ardening is one of my very favorite pastimes. I like the feeling of nurturing something. I like that plants have a code that you learn to read with experience. Yellow leaves usually mean too much water, and droopy ones- not enough. If the plant is flowering/bearing fruit, you are probably doing it right. I like that it's a skill that you can always get better at, and I like the community of people who also garden.
Last weekend M and I went on a tour of the Mildred E. Mathias UCLA Botanical Garden.
It's lovely, approx. 7 acres of trees, palms, bromeliads, hibiscus, cacti and succulents- native to California, Asia, Africa, Australia and elsewhere. There's even a circulating stream with a multitude of turtles. The best thing? It's super close to us! The tour helped me pick up some interesting tidbits about gardening in this new climate. For example: native California plants go dormant in the summer, not in the winter like most other places I'm aware of.
This knowledge has emboldened me to try several plants that might not normally be fall/winter plants and see what happens.
In that vein: we've made two trips to the Amstrong Garden Center so far, and let me tell you, I am in LOVE with this place.
It's large (a rarity for any commercial establishment where we live), staffed by friendly and knowledgeable people, carries a variety of really healthy looking plants (including HUGE 6-packs), and many of their seedlings and seed companies are organic.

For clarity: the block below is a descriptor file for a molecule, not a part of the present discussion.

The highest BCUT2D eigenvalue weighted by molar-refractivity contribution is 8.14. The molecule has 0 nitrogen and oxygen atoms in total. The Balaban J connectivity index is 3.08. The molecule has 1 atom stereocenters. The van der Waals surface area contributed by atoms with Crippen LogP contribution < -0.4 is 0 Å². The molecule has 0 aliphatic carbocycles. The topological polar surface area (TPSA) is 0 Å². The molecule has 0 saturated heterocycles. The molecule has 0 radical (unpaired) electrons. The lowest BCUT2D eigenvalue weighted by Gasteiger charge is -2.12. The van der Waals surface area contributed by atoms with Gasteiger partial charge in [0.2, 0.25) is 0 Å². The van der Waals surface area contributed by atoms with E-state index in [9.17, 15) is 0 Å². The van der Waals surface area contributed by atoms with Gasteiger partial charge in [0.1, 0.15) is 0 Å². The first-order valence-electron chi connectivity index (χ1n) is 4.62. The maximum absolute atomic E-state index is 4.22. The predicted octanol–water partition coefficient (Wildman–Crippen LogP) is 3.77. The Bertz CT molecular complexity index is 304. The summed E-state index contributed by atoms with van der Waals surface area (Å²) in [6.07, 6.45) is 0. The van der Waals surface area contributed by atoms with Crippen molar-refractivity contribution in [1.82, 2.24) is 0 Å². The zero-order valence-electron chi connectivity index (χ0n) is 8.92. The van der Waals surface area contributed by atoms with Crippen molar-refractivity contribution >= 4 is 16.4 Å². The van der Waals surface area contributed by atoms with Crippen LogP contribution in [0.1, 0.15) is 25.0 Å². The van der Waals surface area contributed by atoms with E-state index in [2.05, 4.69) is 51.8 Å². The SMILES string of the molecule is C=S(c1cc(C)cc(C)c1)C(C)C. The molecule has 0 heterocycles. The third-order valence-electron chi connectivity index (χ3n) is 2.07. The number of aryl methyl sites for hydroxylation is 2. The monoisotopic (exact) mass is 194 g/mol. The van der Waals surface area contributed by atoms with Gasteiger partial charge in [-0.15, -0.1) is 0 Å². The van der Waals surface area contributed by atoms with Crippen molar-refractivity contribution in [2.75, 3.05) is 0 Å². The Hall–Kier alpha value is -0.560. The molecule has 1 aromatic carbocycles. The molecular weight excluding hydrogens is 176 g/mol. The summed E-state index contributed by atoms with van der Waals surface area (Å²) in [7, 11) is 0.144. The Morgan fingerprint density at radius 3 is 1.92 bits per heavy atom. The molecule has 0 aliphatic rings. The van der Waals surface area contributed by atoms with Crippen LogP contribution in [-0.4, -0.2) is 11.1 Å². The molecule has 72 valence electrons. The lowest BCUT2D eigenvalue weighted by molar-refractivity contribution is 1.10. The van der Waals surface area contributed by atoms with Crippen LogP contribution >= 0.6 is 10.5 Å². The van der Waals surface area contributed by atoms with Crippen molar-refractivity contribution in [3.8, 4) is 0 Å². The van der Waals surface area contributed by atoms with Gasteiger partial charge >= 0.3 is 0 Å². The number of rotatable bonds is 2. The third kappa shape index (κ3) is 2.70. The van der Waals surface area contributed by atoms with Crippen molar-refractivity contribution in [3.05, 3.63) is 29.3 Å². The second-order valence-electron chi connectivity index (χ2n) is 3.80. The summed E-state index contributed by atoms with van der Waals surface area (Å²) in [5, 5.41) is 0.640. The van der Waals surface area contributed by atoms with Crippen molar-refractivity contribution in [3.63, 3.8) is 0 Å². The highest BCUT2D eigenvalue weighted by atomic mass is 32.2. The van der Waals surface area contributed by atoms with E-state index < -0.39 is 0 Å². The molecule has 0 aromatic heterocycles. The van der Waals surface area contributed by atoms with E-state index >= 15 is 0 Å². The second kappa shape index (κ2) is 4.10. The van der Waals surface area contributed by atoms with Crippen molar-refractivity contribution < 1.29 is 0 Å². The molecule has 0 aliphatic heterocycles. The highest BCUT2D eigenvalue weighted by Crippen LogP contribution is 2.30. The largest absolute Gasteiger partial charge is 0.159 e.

I've unsurprisingly gone a little overboard:
and brought home more than I intended to: a fern, a tomato seedling, some thyme, a six pack of alyssum, and a six pack of dahlias, an unidentified plant from the near-death-rack, an Armeria, and a very-Californian-Hens and Chicks. I've also refilled the six-pack containers, and made pots out of a milk carton and some water bottles in order to start my own seedlings of parsley, morning glories, nasturtiums, and sweet peas. We'll see what happens now!
I've also muddled the growing conditions because all of these plants are growing in the sunroom- a partially indoors/partially outdoors space which gets patches of bright sunlight depending on the windows. I feel so nice to have some things growing now, and very interested to see which experiments work and which don't.